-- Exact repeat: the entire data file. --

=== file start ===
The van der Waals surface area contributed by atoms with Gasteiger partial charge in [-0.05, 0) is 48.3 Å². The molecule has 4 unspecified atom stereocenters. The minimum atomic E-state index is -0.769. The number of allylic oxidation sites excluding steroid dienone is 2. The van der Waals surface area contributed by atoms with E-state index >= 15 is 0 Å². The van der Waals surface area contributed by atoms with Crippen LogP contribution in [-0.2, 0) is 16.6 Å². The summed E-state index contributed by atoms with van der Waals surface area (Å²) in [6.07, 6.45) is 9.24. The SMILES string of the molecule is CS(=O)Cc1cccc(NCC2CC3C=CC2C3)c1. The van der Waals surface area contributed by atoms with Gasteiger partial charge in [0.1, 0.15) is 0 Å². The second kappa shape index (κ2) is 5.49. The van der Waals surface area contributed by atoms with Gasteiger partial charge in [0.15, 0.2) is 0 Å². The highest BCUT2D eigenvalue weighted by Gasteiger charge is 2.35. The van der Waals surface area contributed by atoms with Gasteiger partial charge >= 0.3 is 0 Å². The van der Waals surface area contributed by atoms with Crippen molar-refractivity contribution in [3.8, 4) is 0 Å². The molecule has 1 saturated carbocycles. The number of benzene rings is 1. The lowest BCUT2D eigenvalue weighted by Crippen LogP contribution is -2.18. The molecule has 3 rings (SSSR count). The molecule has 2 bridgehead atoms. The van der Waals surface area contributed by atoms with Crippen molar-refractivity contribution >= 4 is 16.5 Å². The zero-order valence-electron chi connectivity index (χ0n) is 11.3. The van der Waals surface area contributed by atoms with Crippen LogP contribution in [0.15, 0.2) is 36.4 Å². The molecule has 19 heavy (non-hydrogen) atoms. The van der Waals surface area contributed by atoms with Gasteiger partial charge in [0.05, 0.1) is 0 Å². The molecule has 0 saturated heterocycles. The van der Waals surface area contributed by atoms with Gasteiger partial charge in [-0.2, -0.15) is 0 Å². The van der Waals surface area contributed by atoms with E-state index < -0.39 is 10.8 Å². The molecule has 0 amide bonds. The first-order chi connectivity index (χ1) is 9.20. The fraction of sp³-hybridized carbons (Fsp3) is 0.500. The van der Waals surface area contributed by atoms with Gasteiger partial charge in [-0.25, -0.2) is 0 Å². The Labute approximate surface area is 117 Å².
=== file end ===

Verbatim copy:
The van der Waals surface area contributed by atoms with Gasteiger partial charge in [-0.05, 0) is 48.3 Å². The molecule has 4 unspecified atom stereocenters. The minimum atomic E-state index is -0.769. The number of allylic oxidation sites excluding steroid dienone is 2. The van der Waals surface area contributed by atoms with E-state index >= 15 is 0 Å². The van der Waals surface area contributed by atoms with Crippen LogP contribution in [-0.2, 0) is 16.6 Å². The summed E-state index contributed by atoms with van der Waals surface area (Å²) in [6.07, 6.45) is 9.24. The SMILES string of the molecule is CS(=O)Cc1cccc(NCC2CC3C=CC2C3)c1. The van der Waals surface area contributed by atoms with Gasteiger partial charge in [0.1, 0.15) is 0 Å². The second kappa shape index (κ2) is 5.49. The van der Waals surface area contributed by atoms with Gasteiger partial charge in [0.15, 0.2) is 0 Å². The highest BCUT2D eigenvalue weighted by Gasteiger charge is 2.35. The van der Waals surface area contributed by atoms with Gasteiger partial charge >= 0.3 is 0 Å². The van der Waals surface area contributed by atoms with Crippen molar-refractivity contribution in [3.8, 4) is 0 Å². The molecule has 1 saturated carbocycles. The number of benzene rings is 1. The lowest BCUT2D eigenvalue weighted by Crippen LogP contribution is -2.18. The molecule has 3 rings (SSSR count). The molecule has 2 bridgehead atoms. The van der Waals surface area contributed by atoms with Crippen molar-refractivity contribution >= 4 is 16.5 Å². The zero-order valence-electron chi connectivity index (χ0n) is 11.3. The van der Waals surface area contributed by atoms with Crippen LogP contribution in [0.15, 0.2) is 36.4 Å². The molecule has 19 heavy (non-hydrogen) atoms. The van der Waals surface area contributed by atoms with Gasteiger partial charge in [0.05, 0.1) is 0 Å². The molecule has 0 saturated heterocycles. The van der Waals surface area contributed by atoms with Gasteiger partial charge in [-0.2, -0.15) is 0 Å². The van der Waals surface area contributed by atoms with E-state index < -0.39 is 10.8 Å². The molecule has 0 amide bonds. The first-order chi connectivity index (χ1) is 9.20. The fraction of sp³-hybridized carbons (Fsp3) is 0.500. The van der Waals surface area contributed by atoms with Gasteiger partial charge in [-0.25, -0.2) is 0 Å². The Labute approximate surface area is 117 Å².